Tuesday, November 6, 2018


(France/Iran/US - 2018)

Directed by Orson Welles. Written by Orson Welles and Oja Kodar. Cast: John Huston, Oja Kodar, Peter Bogdanovich, Susan Strasberg, Lilli Palmer, Bob Random, Norman Foster, Edmond O'Brien, Mercedes McCambridge, Cameron Mitchell, Paul Stewart, Henry Jaglom, Paul Mazursky, Dennis Hopper, Curtis Harrington, Claude Chabrol, George Jessel, Gregory Sierra, Tonio Selwart, Dan Tobin, John Carroll, Stafford Repp, Geoffrey Land, Joseph McBride, Cathy Lucas, Pat McMahon, Peter Jason, Angelo Rossitto, Stephane Audran, Rich Little, Gary Graver, Frank Marshall, Cassie Yates, William Katt, Cameron Crowe, Les Moonves. (R, 122 mins)

Orson Welles died in 1985, but 33 years later, his "last" film has finally been completed and released as a Netflix Original. One of the most famous of "lost" movies, THE OTHER SIDE OF THE WIND has spent decades mired in various legal, personal, and political quagmires among numerous involved parties. As was usually the case in Welles' European exile years in the 1950s and 1960s (the exception being his last Hollywood studio work as a director, 1958's TOUCH OF EVIL), funding came from his lucrative actor-for-hire jobs and when that ran out, he would constantly find himself hustling for cash from various wealthy investors from all over the world, who were always more than happy to partner with a revered filmmaker of Welles' stature until they realized they probably weren't getting their money back. Notorious for doing things his own way and clashing with Hollywood execs as far back as 1942's THE MAGNIFICENT AMBERSONS, Welles would rarely enjoy a hassle-free project other than 1962's THE TRIAL, and while he did have to cut corners when future SUPERMAN producer Alexander Salkind ran out of money by the end of production, he remained grateful that Salkind trusted him and left him alone to make the film he wanted to make.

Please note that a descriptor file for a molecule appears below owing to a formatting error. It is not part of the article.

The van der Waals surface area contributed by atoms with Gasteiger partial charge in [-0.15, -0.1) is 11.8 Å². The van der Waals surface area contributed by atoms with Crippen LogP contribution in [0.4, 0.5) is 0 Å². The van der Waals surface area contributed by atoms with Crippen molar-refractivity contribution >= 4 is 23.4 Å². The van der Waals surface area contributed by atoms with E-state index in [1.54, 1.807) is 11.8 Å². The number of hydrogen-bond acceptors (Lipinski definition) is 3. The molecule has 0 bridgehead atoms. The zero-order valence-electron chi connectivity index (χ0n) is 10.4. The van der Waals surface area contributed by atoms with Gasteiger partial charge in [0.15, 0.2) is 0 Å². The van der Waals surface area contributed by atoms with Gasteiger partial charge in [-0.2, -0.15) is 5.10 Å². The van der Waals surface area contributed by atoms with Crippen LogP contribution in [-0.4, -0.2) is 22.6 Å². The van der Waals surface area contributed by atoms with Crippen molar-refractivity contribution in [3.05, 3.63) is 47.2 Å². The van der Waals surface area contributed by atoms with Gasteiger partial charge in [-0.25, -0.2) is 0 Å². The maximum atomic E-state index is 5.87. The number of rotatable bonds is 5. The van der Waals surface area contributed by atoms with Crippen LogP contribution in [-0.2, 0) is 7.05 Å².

Huston, Welles, and Bogdanovich apparently
coining the question "How 'bout a Fresca?"